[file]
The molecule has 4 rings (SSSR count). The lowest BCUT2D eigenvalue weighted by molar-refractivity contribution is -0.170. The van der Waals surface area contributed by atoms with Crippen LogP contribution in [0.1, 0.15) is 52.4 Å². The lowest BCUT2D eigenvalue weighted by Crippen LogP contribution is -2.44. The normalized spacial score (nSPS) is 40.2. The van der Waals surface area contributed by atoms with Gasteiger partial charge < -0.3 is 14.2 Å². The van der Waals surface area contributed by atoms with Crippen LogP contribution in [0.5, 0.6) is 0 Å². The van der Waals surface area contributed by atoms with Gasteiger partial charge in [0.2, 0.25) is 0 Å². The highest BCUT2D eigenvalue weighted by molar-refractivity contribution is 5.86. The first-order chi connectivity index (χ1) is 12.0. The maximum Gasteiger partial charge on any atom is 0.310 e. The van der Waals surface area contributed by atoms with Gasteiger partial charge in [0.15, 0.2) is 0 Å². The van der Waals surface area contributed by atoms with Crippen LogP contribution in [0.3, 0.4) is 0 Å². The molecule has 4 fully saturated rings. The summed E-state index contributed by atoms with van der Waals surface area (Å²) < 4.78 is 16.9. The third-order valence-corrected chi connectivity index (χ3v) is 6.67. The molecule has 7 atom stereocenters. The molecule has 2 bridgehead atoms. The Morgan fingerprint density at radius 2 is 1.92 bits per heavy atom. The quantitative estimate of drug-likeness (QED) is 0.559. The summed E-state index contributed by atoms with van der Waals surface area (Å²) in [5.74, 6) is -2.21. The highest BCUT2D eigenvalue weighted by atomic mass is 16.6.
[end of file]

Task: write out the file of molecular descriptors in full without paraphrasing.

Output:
The molecule has 4 rings (SSSR count). The lowest BCUT2D eigenvalue weighted by molar-refractivity contribution is -0.170. The van der Waals surface area contributed by atoms with Crippen LogP contribution in [0.1, 0.15) is 52.4 Å². The lowest BCUT2D eigenvalue weighted by Crippen LogP contribution is -2.44. The normalized spacial score (nSPS) is 40.2. The van der Waals surface area contributed by atoms with Gasteiger partial charge < -0.3 is 14.2 Å². The van der Waals surface area contributed by atoms with Crippen LogP contribution in [0.5, 0.6) is 0 Å². The van der Waals surface area contributed by atoms with Gasteiger partial charge in [0.2, 0.25) is 0 Å². The highest BCUT2D eigenvalue weighted by molar-refractivity contribution is 5.86. The first-order chi connectivity index (χ1) is 12.0. The maximum Gasteiger partial charge on any atom is 0.310 e. The van der Waals surface area contributed by atoms with Gasteiger partial charge in [0.15, 0.2) is 0 Å². The van der Waals surface area contributed by atoms with Crippen LogP contribution in [0.3, 0.4) is 0 Å². The molecule has 4 fully saturated rings. The summed E-state index contributed by atoms with van der Waals surface area (Å²) < 4.78 is 16.9. The third-order valence-corrected chi connectivity index (χ3v) is 6.67. The molecule has 7 atom stereocenters. The molecule has 2 bridgehead atoms. The Morgan fingerprint density at radius 2 is 1.92 bits per heavy atom. The quantitative estimate of drug-likeness (QED) is 0.559. The summed E-state index contributed by atoms with van der Waals surface area (Å²) in [5.74, 6) is -2.21. The highest BCUT2D eigenvalue weighted by atomic mass is 16.6.